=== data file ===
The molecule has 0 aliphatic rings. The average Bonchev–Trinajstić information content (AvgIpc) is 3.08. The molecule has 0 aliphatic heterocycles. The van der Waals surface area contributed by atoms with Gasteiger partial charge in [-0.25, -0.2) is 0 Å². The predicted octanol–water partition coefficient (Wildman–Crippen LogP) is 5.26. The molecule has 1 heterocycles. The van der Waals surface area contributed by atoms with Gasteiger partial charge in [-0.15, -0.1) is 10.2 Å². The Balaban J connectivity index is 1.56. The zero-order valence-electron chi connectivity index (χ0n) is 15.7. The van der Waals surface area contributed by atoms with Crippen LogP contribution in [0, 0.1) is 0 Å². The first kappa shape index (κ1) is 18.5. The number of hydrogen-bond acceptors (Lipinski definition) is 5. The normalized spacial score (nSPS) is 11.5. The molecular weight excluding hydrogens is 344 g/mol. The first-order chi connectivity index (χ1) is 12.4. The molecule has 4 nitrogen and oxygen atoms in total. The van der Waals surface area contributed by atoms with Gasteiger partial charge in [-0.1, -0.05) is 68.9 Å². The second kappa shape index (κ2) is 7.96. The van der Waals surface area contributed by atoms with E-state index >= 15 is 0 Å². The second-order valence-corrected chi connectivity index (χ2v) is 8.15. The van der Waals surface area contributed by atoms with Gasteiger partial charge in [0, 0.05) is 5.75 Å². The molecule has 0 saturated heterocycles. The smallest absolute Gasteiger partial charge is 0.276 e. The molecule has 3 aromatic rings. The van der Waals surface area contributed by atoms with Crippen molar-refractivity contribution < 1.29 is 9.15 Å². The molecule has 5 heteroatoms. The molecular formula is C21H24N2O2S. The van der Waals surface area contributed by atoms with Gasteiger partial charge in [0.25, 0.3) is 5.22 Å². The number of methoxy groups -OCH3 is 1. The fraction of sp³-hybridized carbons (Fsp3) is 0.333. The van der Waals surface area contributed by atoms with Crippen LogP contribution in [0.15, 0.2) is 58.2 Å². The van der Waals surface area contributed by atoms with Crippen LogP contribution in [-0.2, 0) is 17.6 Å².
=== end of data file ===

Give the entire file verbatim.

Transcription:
The molecule has 0 aliphatic rings. The average Bonchev–Trinajstić information content (AvgIpc) is 3.08. The molecule has 0 aliphatic heterocycles. The van der Waals surface area contributed by atoms with Gasteiger partial charge in [-0.25, -0.2) is 0 Å². The predicted octanol–water partition coefficient (Wildman–Crippen LogP) is 5.26. The molecule has 1 heterocycles. The van der Waals surface area contributed by atoms with Gasteiger partial charge in [-0.15, -0.1) is 10.2 Å². The Balaban J connectivity index is 1.56. The zero-order valence-electron chi connectivity index (χ0n) is 15.7. The van der Waals surface area contributed by atoms with Crippen LogP contribution in [0, 0.1) is 0 Å². The first kappa shape index (κ1) is 18.5. The number of hydrogen-bond acceptors (Lipinski definition) is 5. The normalized spacial score (nSPS) is 11.5. The molecular weight excluding hydrogens is 344 g/mol. The first-order chi connectivity index (χ1) is 12.4. The molecule has 4 nitrogen and oxygen atoms in total. The van der Waals surface area contributed by atoms with Gasteiger partial charge in [-0.1, -0.05) is 68.9 Å². The second kappa shape index (κ2) is 7.96. The van der Waals surface area contributed by atoms with E-state index >= 15 is 0 Å². The second-order valence-corrected chi connectivity index (χ2v) is 8.15. The van der Waals surface area contributed by atoms with Gasteiger partial charge in [0, 0.05) is 5.75 Å². The molecule has 0 saturated heterocycles. The smallest absolute Gasteiger partial charge is 0.276 e. The molecule has 3 aromatic rings. The van der Waals surface area contributed by atoms with Crippen molar-refractivity contribution < 1.29 is 9.15 Å². The molecule has 5 heteroatoms. The molecular formula is C21H24N2O2S. The van der Waals surface area contributed by atoms with Gasteiger partial charge in [0.25, 0.3) is 5.22 Å². The number of methoxy groups -OCH3 is 1. The fraction of sp³-hybridized carbons (Fsp3) is 0.333. The van der Waals surface area contributed by atoms with Crippen LogP contribution in [0.15, 0.2) is 58.2 Å². The van der Waals surface area contributed by atoms with Crippen LogP contribution in [-0.2, 0) is 17.6 Å².